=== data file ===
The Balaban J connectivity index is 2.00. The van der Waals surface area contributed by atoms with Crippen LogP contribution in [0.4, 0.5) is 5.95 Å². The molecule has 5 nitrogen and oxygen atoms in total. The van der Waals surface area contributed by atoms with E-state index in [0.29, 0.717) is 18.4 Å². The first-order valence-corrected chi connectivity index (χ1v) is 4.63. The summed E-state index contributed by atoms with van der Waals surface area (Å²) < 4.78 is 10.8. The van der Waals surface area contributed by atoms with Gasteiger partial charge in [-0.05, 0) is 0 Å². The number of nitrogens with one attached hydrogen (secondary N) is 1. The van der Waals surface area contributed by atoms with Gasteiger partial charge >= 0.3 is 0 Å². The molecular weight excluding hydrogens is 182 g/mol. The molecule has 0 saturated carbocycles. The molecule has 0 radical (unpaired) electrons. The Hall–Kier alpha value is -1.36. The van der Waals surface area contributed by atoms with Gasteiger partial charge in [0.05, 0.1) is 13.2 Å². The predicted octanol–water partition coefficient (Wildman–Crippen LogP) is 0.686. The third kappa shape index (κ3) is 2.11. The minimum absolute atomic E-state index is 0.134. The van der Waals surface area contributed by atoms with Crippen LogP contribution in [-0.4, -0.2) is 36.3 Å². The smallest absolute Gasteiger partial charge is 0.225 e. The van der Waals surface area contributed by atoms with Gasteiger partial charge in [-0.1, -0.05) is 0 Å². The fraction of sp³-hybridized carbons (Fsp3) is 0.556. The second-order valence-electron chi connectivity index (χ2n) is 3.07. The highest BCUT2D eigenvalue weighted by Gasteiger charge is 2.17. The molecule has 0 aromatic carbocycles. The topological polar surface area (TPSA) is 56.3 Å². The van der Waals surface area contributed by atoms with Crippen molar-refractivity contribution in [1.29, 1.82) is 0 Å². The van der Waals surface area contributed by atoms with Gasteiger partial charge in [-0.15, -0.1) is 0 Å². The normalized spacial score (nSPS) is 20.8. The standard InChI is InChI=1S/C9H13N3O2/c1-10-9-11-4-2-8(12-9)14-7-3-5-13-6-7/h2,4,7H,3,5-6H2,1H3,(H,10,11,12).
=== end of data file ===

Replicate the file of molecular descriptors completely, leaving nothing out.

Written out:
The Balaban J connectivity index is 2.00. The van der Waals surface area contributed by atoms with Crippen LogP contribution in [0.4, 0.5) is 5.95 Å². The molecule has 5 nitrogen and oxygen atoms in total. The van der Waals surface area contributed by atoms with E-state index in [0.29, 0.717) is 18.4 Å². The first-order valence-corrected chi connectivity index (χ1v) is 4.63. The summed E-state index contributed by atoms with van der Waals surface area (Å²) < 4.78 is 10.8. The van der Waals surface area contributed by atoms with Gasteiger partial charge in [-0.05, 0) is 0 Å². The number of nitrogens with one attached hydrogen (secondary N) is 1. The van der Waals surface area contributed by atoms with Gasteiger partial charge >= 0.3 is 0 Å². The molecular weight excluding hydrogens is 182 g/mol. The molecule has 0 saturated carbocycles. The molecule has 0 radical (unpaired) electrons. The Hall–Kier alpha value is -1.36. The van der Waals surface area contributed by atoms with Gasteiger partial charge in [0.05, 0.1) is 13.2 Å². The predicted octanol–water partition coefficient (Wildman–Crippen LogP) is 0.686. The third kappa shape index (κ3) is 2.11. The minimum absolute atomic E-state index is 0.134. The van der Waals surface area contributed by atoms with Crippen LogP contribution in [-0.4, -0.2) is 36.3 Å². The smallest absolute Gasteiger partial charge is 0.225 e. The van der Waals surface area contributed by atoms with Gasteiger partial charge in [-0.1, -0.05) is 0 Å². The fraction of sp³-hybridized carbons (Fsp3) is 0.556. The second-order valence-electron chi connectivity index (χ2n) is 3.07. The highest BCUT2D eigenvalue weighted by Gasteiger charge is 2.17. The molecule has 0 aromatic carbocycles. The topological polar surface area (TPSA) is 56.3 Å². The van der Waals surface area contributed by atoms with Crippen molar-refractivity contribution in [1.29, 1.82) is 0 Å². The van der Waals surface area contributed by atoms with Gasteiger partial charge in [-0.15, -0.1) is 0 Å². The normalized spacial score (nSPS) is 20.8. The standard InChI is InChI=1S/C9H13N3O2/c1-10-9-11-4-2-8(12-9)14-7-3-5-13-6-7/h2,4,7H,3,5-6H2,1H3,(H,10,11,12).